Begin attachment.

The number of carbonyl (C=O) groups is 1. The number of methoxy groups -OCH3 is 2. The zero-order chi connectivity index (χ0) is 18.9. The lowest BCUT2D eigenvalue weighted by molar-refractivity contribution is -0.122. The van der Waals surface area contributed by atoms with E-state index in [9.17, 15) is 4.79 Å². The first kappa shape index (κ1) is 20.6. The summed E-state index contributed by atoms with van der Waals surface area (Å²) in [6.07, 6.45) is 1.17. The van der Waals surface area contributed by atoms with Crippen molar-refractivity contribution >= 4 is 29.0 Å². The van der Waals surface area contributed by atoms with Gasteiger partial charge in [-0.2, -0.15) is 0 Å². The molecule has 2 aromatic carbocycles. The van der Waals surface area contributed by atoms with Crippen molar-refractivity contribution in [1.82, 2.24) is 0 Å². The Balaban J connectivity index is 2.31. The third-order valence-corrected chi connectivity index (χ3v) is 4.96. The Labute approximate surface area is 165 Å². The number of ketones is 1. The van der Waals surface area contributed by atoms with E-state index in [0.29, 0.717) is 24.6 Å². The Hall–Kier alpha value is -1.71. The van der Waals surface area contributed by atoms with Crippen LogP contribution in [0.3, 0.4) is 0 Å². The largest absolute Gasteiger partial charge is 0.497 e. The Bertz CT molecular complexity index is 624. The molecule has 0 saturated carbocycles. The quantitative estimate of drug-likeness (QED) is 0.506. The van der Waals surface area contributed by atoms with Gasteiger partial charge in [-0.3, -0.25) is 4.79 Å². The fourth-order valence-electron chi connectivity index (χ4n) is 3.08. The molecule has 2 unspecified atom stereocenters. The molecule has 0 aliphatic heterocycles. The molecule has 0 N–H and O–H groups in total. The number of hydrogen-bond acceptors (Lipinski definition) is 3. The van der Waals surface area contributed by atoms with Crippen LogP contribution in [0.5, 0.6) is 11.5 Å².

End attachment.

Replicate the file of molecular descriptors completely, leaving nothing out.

The number of carbonyl (C=O) groups is 1. The number of methoxy groups -OCH3 is 2. The zero-order chi connectivity index (χ0) is 18.9. The lowest BCUT2D eigenvalue weighted by molar-refractivity contribution is -0.122. The van der Waals surface area contributed by atoms with E-state index in [9.17, 15) is 4.79 Å². The first kappa shape index (κ1) is 20.6. The summed E-state index contributed by atoms with van der Waals surface area (Å²) in [6.07, 6.45) is 1.17. The van der Waals surface area contributed by atoms with Crippen molar-refractivity contribution >= 4 is 29.0 Å². The van der Waals surface area contributed by atoms with Gasteiger partial charge in [-0.2, -0.15) is 0 Å². The molecule has 2 aromatic carbocycles. The van der Waals surface area contributed by atoms with Crippen molar-refractivity contribution in [1.82, 2.24) is 0 Å². The Balaban J connectivity index is 2.31. The third-order valence-corrected chi connectivity index (χ3v) is 4.96. The Labute approximate surface area is 165 Å². The number of ketones is 1. The van der Waals surface area contributed by atoms with E-state index in [0.29, 0.717) is 24.6 Å². The Hall–Kier alpha value is -1.71. The van der Waals surface area contributed by atoms with Crippen LogP contribution in [0.3, 0.4) is 0 Å². The largest absolute Gasteiger partial charge is 0.497 e. The Bertz CT molecular complexity index is 624. The molecule has 0 saturated carbocycles. The quantitative estimate of drug-likeness (QED) is 0.506. The van der Waals surface area contributed by atoms with Gasteiger partial charge in [-0.3, -0.25) is 4.79 Å². The fourth-order valence-electron chi connectivity index (χ4n) is 3.08. The molecule has 2 unspecified atom stereocenters. The molecule has 0 aliphatic heterocycles. The molecule has 0 N–H and O–H groups in total. The number of hydrogen-bond acceptors (Lipinski definition) is 3. The van der Waals surface area contributed by atoms with Crippen LogP contribution in [0.5, 0.6) is 11.5 Å².